The TOMODACHI Initiative connects young Americans and Japanese with each other and each other's country in ways that will encourage continued engagement in the relationship over their lifetimes. We seek to reach younger students (high school and younger) who may have had minimal previous exposure, university students with a developing interest in cross-cultural opportunities, and young professionals from diverse sectors (generally 35 years old and younger) with strong leadership potential who are open to a more global experience. Through a series of programs that offer academic, cultural, and leadership activities, we provide transformative experiences that lead participants to gain a more global mindset, appreciate the U.S-Japan relationship, and find ways to contribute to strengthening people-to-people ties between the two countries in their current capacities and as future leaders. Over the long-term, our goal is a generation with more cross-cultural leaders who have a commitment to strengthening the relationship.

By bringing together public and private sectors to invest together creatively in young people, we are also bringing a new energy to the U.S.-Japan relationship, creating dynamic cross-generational learning, and heightening public support for the relationship in both countries.

USJC promotes people-to-people relationships to inspire and engage Japanese and Americans of all generations. The organization is comprised of leaders with an interest in U.S.-Japan relations, active in educational and networking programs that leverage their expertise and resources. We link to government, community, and political leaders; among educational institutions, corporations, and government organizations; and among like-minded individuals.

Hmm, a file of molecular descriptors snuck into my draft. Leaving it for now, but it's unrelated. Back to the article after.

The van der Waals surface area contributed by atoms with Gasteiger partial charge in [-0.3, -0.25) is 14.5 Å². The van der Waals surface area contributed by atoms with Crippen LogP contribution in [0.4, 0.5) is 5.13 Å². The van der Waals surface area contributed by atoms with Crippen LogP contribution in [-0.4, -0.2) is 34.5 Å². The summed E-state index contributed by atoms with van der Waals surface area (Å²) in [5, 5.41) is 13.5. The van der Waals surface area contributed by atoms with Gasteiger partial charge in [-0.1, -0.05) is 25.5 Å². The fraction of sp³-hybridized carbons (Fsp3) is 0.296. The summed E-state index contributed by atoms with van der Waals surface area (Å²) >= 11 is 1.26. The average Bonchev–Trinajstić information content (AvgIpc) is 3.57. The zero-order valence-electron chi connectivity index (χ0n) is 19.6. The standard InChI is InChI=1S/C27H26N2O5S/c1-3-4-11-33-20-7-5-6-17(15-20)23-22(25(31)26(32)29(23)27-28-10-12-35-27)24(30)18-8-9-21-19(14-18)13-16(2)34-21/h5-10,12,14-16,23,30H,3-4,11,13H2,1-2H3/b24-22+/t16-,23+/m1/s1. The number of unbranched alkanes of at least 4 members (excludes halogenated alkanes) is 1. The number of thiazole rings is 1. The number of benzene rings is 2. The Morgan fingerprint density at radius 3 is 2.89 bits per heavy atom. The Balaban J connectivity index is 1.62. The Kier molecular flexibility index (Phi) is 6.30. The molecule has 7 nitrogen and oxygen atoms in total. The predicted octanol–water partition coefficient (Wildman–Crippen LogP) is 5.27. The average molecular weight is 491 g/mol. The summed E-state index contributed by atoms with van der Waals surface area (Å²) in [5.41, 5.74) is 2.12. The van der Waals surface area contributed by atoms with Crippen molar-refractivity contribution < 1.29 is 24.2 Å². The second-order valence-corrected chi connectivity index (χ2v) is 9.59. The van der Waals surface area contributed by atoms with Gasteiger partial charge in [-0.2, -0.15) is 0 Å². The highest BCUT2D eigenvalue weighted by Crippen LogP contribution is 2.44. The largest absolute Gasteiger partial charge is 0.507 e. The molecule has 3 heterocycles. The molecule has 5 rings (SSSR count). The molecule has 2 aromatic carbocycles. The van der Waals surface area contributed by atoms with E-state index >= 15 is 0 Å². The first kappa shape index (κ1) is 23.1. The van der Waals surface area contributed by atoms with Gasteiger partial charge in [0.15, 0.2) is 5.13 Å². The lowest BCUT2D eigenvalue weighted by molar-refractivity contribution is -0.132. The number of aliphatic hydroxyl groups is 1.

These networks allow us to help set and realize a positive agenda in U.S.-Japan relations through a combination of educational programming, networking activities, and social media discussions. We reach beyond traditional networks to bring in diverse leaders. We engage and expand these networks through high-quality, life-transforming experiences in U.S.-Japan relations. We then follow-up with participants of these programs to deepen their engagement, creating a continuum of experiences that appeal to their continued commitment and engagement, transforming them from observers to participants to leaders in the relationship.

This is particularly robust in our TOMODACHI Initiative, a public-private partnership with the U.S. government that engages youth from both countries in a full spectrum of activities from exposure to inspiration, and eventually to development as cross-cultural leaders through distinct TOMODACHI educational, cultural, and leadership programs for young people. We use social media to stay engaged with participants, and find ways to continue to engage them through follow-up on programs, alumni activities, cross-program interactions, connecting them with donors, and activities to create a sense of community. Finally, we invest in creating a “brand" around TOMODACHI, adding a fun, energetic buzz to build excitement that attracts more donors, allows more successful recruitment, and generates positive public support.

Tied to this initiative is our strategy to grow in Japan, making USJC a non-profit that has the infrastructure to meet the needs of stakeholders from both countries, whether located in Japan or in the States. To supplement these strategies, we aim to increase awareness and positive views in both countries of the contributions of the Japanese American community and Japanese American leaders in strengthening U.S.-Japan relations, while supporting new opportunities to increase Japanese American leadership and contributions. This strategy allows us to sustain future generations of leaders who may come to the relationship through ties of heritage, but will stay engaged in the relationship for the broader benefits and incentives of USJC's networking and programming.